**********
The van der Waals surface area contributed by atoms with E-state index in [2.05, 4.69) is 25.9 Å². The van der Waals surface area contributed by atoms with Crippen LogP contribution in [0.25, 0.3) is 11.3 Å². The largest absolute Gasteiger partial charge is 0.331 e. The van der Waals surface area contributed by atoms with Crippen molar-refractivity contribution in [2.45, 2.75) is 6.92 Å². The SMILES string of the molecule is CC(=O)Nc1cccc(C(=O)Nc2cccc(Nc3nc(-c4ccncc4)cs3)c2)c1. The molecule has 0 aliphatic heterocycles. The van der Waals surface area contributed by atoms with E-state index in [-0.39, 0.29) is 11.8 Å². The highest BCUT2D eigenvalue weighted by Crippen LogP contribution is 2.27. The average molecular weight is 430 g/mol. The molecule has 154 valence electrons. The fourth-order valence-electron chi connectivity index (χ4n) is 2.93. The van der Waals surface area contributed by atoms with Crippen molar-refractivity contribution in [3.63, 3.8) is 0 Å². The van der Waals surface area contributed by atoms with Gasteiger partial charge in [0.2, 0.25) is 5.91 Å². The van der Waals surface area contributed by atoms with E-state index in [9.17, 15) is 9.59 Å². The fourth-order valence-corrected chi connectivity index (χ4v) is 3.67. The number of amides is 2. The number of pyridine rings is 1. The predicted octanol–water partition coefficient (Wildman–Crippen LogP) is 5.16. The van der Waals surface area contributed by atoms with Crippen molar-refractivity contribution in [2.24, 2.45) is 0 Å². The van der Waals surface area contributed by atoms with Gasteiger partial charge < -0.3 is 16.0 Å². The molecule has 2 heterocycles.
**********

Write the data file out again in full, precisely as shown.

The van der Waals surface area contributed by atoms with E-state index in [2.05, 4.69) is 25.9 Å². The van der Waals surface area contributed by atoms with Crippen LogP contribution in [0.25, 0.3) is 11.3 Å². The largest absolute Gasteiger partial charge is 0.331 e. The van der Waals surface area contributed by atoms with Crippen molar-refractivity contribution in [2.45, 2.75) is 6.92 Å². The SMILES string of the molecule is CC(=O)Nc1cccc(C(=O)Nc2cccc(Nc3nc(-c4ccncc4)cs3)c2)c1. The molecule has 0 aliphatic heterocycles. The van der Waals surface area contributed by atoms with E-state index in [-0.39, 0.29) is 11.8 Å². The highest BCUT2D eigenvalue weighted by Crippen LogP contribution is 2.27. The average molecular weight is 430 g/mol. The molecule has 154 valence electrons. The fourth-order valence-electron chi connectivity index (χ4n) is 2.93. The van der Waals surface area contributed by atoms with Crippen molar-refractivity contribution in [3.63, 3.8) is 0 Å². The van der Waals surface area contributed by atoms with Gasteiger partial charge in [0.2, 0.25) is 5.91 Å². The van der Waals surface area contributed by atoms with E-state index in [9.17, 15) is 9.59 Å². The fourth-order valence-corrected chi connectivity index (χ4v) is 3.67. The number of amides is 2. The number of pyridine rings is 1. The predicted octanol–water partition coefficient (Wildman–Crippen LogP) is 5.16. The van der Waals surface area contributed by atoms with Crippen molar-refractivity contribution in [2.24, 2.45) is 0 Å². The van der Waals surface area contributed by atoms with Gasteiger partial charge < -0.3 is 16.0 Å². The molecule has 2 heterocycles.